Stop breed specific legislation in Prince Rupert

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Breed bans do not address the social issue of irresponsible pet ownership.
Dogs are more likely to become aggressive when they are unsupervised, unneutered, and not socially conditioned to live closely with people or other dogs. Banning a specific breed can give a community a false sense of security, and deemphasize to owners of other breeds the importance of appropriate socialization and training, which is a critical part of responsible pet ownership. In enacting breed-specific legislation, cities and states will spend money trying to enforce ineffective bans and restrictions rather than implementing proven solutions, such as licensing and leash laws, and responding proactively to owners of any dog that poses a risk to the community.

Breed-specific legislation is discriminatory against responsible owners and their dogs.
By generalizing the behaviors of dogs that look a certain way, innocent dogs and pet owners suffer. BSL can lead to the euthanasia of innocent dogs that fit a certain "look," and to responsible pet owners being forced to move or give up dogs that have never bitten or threatened to bite. Furthermore, dogs that are considered to be of a "dangerous breed" may already be serving the community in positions such as police work, military operations, rescue purposes, and as service animals. Contrary to being a liability, these animals are assets to society; however they, too, suffer due to misinformation and breed-based stereotypes.

It is not possible to calculate a bite rate for a breed or to compare rates between breeds because the data reported is often unreliable. This is because:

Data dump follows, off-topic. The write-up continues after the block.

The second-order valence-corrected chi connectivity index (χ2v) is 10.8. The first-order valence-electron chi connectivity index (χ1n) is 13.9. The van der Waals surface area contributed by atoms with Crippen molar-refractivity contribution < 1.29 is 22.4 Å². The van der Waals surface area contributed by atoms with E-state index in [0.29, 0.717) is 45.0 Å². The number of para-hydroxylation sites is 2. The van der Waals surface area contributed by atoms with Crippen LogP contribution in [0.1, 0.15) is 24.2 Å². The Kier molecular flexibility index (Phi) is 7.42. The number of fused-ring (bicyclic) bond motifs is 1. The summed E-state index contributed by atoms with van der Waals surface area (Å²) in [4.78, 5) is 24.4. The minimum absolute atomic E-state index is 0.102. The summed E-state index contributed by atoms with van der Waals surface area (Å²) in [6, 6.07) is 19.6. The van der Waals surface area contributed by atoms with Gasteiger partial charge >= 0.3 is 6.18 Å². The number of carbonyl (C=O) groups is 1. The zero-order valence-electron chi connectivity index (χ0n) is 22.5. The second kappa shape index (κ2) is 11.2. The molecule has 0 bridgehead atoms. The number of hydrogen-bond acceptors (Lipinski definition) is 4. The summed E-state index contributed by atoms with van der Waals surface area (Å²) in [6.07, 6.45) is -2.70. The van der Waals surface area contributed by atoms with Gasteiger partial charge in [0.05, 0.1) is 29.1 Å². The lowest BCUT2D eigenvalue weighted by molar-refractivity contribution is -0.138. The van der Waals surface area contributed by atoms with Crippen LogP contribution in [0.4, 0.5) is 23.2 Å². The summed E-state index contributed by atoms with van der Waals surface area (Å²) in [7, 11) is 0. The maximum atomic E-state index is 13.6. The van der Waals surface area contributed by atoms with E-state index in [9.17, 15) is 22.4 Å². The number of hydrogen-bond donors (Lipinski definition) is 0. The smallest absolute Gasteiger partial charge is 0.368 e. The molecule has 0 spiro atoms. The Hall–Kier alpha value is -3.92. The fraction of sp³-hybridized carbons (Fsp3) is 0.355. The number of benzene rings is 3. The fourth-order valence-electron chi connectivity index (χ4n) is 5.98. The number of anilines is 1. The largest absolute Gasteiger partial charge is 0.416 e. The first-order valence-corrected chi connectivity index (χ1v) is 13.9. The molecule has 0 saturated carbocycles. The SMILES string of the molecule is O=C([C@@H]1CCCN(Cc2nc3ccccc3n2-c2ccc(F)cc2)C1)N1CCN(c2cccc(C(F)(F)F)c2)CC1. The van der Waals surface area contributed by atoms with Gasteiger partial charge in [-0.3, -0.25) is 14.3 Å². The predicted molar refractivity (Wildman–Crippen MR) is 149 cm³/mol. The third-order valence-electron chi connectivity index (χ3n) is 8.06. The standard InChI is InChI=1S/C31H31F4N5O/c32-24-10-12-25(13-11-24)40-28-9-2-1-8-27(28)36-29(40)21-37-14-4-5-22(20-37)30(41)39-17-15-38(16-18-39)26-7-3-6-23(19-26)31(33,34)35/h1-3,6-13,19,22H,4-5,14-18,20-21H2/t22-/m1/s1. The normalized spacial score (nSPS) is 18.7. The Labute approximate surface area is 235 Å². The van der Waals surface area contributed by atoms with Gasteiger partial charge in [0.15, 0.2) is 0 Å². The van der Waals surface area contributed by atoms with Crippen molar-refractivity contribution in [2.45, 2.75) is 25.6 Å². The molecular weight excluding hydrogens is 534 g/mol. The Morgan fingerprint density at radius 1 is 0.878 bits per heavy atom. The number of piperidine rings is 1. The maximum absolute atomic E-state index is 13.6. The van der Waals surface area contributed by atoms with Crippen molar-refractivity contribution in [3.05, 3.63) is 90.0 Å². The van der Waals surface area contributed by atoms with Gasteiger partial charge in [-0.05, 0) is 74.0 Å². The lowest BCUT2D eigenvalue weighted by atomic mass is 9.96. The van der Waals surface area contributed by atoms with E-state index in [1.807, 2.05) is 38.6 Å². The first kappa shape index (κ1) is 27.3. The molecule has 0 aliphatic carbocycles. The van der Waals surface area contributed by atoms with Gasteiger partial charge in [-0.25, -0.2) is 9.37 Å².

1) The breed of a biting dog is often not known or is reported inaccurately.
2) The actual number of bites that occur in a community is not known, especially if they don't result in serious injury.
3) The number of dogs of a particular breed or combination of breeds in a community is not known because it is rare for all dogs in a community to be licensed.
4) Statistics often do not consider multiple incidents caused by a single animal.
5) Breed popularity changes over time, making comparison of breed-specific bite rates unreliable. However a review of the research that attempts to quantify the relation between breed and bite risk finds the connection to be weak or absent, while responsible ownership variables such as socialization, neutering and proper containment of dogs are much more strongly indicated as important risk factors.

A better solution to dog bite prevention
Animal control and legislative approaches to protecting a community from dangerous dogs should not be based on breed, but instead on promoting responsible pet ownership and developing methods to rapidly identify and respond to owners whose dogs present an actual risk.

Strategies for dog bite prevention:

Enforcement of generic, non-breed-specific dangerous dog laws, with an emphasis on chronically irresponsible owners
Enforcement of animal control ordinances such as leash laws, by trained animal care and control officers
Prohibition of dog fighting
Encouraging neutering for dogs not intended for breeding
School-based and adult education programs that teach pet selection strategies, pet care and responsibility, and bite prevention